History of Oklahoma

By Edward Everett Dale; Morris L. Wardell | Go to book overview

IX
The War in Indian Territory

DISTURBED AS CONDITIONS had been in the Indian Territory in the years immediately preceding the outbreak of the war, the situation became even worse after the secession of the southern states had actually begun and after it had become clear that conflict was at hand. As early as February 7, 1861, the Choctaw council passed resolutions expressing their regret over the growing quarrel between North and South and their hope that the Union might be preserved. At the same time the Choctaws declared their desire to join with the southern states in case the Union should be dissolved, and they assured the people of Texas and Arkansas that they desired to continue friendly relations.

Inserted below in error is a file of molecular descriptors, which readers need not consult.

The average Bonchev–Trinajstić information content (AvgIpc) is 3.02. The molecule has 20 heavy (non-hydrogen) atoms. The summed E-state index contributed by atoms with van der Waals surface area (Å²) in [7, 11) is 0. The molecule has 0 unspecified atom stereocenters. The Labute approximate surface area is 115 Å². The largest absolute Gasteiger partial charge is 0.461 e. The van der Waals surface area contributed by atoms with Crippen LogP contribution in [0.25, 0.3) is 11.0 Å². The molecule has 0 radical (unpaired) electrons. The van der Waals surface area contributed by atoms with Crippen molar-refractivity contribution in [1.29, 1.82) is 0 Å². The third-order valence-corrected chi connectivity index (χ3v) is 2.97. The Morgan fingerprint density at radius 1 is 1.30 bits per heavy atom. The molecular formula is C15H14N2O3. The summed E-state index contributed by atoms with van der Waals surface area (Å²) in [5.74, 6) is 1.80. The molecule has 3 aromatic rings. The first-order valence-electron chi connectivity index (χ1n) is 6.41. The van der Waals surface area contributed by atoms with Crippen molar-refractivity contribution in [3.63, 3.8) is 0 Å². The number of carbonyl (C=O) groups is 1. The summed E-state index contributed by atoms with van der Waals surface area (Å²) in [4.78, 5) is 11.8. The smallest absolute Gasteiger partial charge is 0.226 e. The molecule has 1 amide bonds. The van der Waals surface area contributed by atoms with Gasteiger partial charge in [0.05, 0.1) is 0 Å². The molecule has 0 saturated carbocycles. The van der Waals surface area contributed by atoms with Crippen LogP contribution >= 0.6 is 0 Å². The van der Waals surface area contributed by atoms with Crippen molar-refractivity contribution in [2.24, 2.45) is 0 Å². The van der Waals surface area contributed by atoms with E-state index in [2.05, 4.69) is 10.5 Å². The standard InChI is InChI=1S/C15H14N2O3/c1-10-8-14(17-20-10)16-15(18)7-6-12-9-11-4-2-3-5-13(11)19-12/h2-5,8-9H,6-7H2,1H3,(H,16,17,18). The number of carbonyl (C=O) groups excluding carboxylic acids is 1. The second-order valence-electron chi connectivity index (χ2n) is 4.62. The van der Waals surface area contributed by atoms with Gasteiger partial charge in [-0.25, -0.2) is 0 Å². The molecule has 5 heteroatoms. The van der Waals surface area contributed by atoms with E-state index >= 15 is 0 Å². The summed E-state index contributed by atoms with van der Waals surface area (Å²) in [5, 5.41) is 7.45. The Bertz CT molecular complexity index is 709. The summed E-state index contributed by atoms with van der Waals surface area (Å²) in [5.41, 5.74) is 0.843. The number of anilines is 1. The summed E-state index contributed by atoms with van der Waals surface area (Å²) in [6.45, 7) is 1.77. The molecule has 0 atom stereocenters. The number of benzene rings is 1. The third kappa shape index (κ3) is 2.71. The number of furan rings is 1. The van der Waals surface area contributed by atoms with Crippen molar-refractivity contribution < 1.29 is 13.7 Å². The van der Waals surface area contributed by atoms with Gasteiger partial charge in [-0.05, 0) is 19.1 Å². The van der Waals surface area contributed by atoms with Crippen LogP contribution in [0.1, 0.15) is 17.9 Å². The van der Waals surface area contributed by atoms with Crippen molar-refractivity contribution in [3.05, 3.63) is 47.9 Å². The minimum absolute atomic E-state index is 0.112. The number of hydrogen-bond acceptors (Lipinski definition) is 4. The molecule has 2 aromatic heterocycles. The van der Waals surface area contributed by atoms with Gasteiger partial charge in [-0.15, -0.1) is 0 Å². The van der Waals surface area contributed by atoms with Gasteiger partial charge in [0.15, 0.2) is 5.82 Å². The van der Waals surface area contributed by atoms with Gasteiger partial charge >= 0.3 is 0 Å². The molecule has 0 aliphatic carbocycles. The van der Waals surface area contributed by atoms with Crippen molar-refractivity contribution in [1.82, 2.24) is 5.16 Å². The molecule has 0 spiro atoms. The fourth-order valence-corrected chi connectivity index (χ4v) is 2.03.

The Chickasaws also expressed their sympathy with the South, but the remainder of the Five Civilized Tribes were considerably divided. The Cherokees, bordered on one side by the slave states of Arkansas and Missouri and on the other by the free state of Kansas, were in a particularly vulnerable position. Moreover, the bitter and long-standing quarrel between the Ross and the Ridge-Boudinot parties made any unified action virtually impossible. The Creeks were also torn by factions, and to a certain extent so were the Seminoles.


THE MISSION OF ALBERT PIKE

The Confederacy was early alive to the importance of securing an alliance with these five great tribes of Indians. It was

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